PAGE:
This gruesome slasher flick plotline plays out in counterpoint to a lighthearted look at Decker’s and Lucifer’s (possibly) deepening relationship. The kiss that ended last week’s episode extends into urgent, clothes-ripping foreplay at Lucifer’s apartment above Lux. Oh no, it turns out that that was all just a dream! Decker wakes up to find Maze watching her dream about what might be with Lucifer. Maze admonishes Decker to lighten up and take a chance on something actually happening in real life, so Decker spends the first part of the show dropping inappropriate innuendos and giggling at her own inane jokes. Her behavior is so odd that Lucifer doesn’t believe that her feelings for him are real. We don’t either. Either it was poorly written or poorly acted or both, because this part of the show fell flat. In keeping with the juvenile tone of this section, Decker and Lucifer find themselves at a college party, searching for the targeted student. Lucifer does beer bongs, and Decker messes up her hair like she’s trying to win a spot in the Sexy Cop Calendar.
Ella the Fantastic Forensics Female (she’s so good at her job that arguably Lucifer and Decker are completely irrelevant) discovers that one of last week’s rich shlubby slime-balls also died from poison, similar to but not exactly like the one used for this week’s murder. That priceless cargo smuggled in and stolen last week reappears this week as the complex designer poisons that are being used to kill the college students. The trail leads to a college professor whose horrible behavior cost the life of a young student and which was caught on YouTube. It went viral and ruined his life and his career. The professor was riding with an Uber driver when there was an accident that caused the car to flip over. Rather than help the young driver escape the vehicle, the professor grabbed the briefcase containing his precious dissertation and ran off, leaving the driver to die when the car exploded.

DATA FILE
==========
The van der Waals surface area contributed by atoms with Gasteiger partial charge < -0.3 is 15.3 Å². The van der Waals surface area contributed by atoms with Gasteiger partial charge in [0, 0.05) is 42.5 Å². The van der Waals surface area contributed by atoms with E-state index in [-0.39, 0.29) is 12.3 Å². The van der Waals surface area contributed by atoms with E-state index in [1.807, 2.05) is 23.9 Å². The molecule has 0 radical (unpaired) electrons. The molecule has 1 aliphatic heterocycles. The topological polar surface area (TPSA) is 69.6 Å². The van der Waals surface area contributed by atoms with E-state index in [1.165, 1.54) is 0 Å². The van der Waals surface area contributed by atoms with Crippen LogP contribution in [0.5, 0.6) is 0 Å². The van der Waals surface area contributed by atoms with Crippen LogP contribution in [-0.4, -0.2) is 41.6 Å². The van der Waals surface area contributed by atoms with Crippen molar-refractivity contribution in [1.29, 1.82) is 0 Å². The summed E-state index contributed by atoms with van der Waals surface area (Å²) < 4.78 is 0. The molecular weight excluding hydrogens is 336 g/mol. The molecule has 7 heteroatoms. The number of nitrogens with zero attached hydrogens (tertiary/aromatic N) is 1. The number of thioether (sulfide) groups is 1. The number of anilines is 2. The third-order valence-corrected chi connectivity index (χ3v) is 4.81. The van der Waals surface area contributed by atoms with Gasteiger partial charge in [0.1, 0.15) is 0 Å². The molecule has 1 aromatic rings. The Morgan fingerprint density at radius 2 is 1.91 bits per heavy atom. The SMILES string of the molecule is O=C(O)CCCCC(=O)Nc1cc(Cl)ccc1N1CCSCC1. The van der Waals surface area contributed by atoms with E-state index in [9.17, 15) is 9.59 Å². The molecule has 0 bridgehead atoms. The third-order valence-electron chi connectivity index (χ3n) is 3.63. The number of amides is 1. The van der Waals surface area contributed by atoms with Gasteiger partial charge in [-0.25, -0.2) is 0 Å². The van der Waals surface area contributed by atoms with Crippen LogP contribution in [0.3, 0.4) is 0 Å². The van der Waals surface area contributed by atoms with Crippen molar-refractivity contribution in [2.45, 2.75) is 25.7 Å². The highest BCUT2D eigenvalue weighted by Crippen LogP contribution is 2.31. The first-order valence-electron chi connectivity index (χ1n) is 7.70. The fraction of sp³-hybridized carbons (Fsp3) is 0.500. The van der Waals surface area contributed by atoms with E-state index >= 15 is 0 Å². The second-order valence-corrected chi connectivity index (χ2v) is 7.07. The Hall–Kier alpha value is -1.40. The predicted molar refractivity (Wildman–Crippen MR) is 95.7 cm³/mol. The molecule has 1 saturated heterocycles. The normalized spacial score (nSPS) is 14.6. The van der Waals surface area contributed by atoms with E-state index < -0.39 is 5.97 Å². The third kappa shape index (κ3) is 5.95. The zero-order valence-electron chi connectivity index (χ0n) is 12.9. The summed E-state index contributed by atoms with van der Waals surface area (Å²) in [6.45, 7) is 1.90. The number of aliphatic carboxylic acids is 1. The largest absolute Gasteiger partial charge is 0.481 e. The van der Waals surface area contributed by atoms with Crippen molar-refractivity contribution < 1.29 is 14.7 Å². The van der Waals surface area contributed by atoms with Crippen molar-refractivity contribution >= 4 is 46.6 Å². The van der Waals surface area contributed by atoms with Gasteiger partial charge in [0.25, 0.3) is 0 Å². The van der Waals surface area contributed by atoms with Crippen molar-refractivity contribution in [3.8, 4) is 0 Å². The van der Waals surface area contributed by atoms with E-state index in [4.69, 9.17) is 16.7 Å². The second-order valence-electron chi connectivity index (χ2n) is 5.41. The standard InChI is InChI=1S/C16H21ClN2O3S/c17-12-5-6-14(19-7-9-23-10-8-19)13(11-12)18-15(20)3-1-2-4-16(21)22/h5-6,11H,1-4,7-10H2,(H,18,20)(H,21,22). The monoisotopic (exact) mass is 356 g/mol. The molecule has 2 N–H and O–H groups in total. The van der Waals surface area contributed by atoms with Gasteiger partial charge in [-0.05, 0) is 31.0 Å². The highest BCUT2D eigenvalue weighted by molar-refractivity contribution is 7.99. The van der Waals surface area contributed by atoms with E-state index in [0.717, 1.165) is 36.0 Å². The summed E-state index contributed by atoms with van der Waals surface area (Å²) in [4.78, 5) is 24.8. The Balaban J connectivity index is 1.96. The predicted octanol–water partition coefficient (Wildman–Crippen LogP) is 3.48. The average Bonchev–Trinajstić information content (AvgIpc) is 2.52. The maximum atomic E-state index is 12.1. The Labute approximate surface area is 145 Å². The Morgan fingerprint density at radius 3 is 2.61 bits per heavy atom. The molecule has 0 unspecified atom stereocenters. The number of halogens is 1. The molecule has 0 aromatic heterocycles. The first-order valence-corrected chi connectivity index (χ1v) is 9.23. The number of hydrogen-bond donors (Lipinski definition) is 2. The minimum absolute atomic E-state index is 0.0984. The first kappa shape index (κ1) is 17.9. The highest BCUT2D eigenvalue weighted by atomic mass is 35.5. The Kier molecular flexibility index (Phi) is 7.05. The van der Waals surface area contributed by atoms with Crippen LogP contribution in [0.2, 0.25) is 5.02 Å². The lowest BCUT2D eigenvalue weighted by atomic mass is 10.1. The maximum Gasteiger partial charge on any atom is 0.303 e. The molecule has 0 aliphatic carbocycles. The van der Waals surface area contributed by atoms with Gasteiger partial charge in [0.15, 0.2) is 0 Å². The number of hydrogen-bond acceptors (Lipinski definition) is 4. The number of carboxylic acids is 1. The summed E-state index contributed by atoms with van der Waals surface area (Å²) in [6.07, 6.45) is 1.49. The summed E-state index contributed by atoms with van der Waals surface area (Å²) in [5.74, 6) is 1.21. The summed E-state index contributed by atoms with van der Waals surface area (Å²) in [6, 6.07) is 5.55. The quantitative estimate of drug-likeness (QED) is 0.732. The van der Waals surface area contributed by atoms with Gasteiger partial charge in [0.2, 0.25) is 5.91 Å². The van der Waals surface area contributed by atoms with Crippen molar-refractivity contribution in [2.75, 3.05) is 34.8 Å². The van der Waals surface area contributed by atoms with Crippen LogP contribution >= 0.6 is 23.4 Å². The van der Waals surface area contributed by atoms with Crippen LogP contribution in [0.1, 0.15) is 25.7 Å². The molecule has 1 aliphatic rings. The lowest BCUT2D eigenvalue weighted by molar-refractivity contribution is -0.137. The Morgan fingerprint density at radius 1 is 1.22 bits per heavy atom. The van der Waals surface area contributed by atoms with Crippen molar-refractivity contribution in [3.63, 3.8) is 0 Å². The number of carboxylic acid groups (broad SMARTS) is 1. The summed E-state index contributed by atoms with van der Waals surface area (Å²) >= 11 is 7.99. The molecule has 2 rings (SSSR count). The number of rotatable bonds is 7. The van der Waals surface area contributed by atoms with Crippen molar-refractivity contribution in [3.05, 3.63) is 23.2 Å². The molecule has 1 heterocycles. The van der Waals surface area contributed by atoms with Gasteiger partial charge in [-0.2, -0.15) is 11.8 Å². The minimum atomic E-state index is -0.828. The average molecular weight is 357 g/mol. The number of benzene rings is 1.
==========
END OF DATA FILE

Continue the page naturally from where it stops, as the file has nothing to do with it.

In order to justify his actions to a world that condemns him for his behavior, the professor arranges these sick experiments in order to demonstrate that anyone in his position would’ve done the same thing and that there is no such thing as free choice. The part where he explains how it is that he has no free will and that these poor people he tortures have to go through this ordeal gets a little murky. Decker and Lucifer track him to a laboratory where he has set up yet another sadistic situation. This time, he forces a track star to amputate his own leg, or another innocent student will die of poison. The mad determinist puts on a gas mask and releases poison gas so that if Decker and Lucifer enter the lab to try and save the students, they will die from the fumes. The professor escapes. Lucifer instructs Decker to run after him while he breaks into the lab and saves the students. He tells her there’s no time to explain how he can do this without harming himself. Lucifer waits until Decker’s pursuit takes her far enough away from him that he regains his invulnerability, enters the lab, and saves the victims (however, the show never explains how the two student victims in the room are not killed by the poison gas). Decker chases the professor on foot, finally cornering him in one of the college buildings. Telling Decker that his actions prove that there is no such thing as free will, the professor slits his own throat. I still don’t see how choosing to place people in impossible situations and then taking his own life proves his point that free will doesn’t exist. Perhaps it required alternative facts to which I did not have access.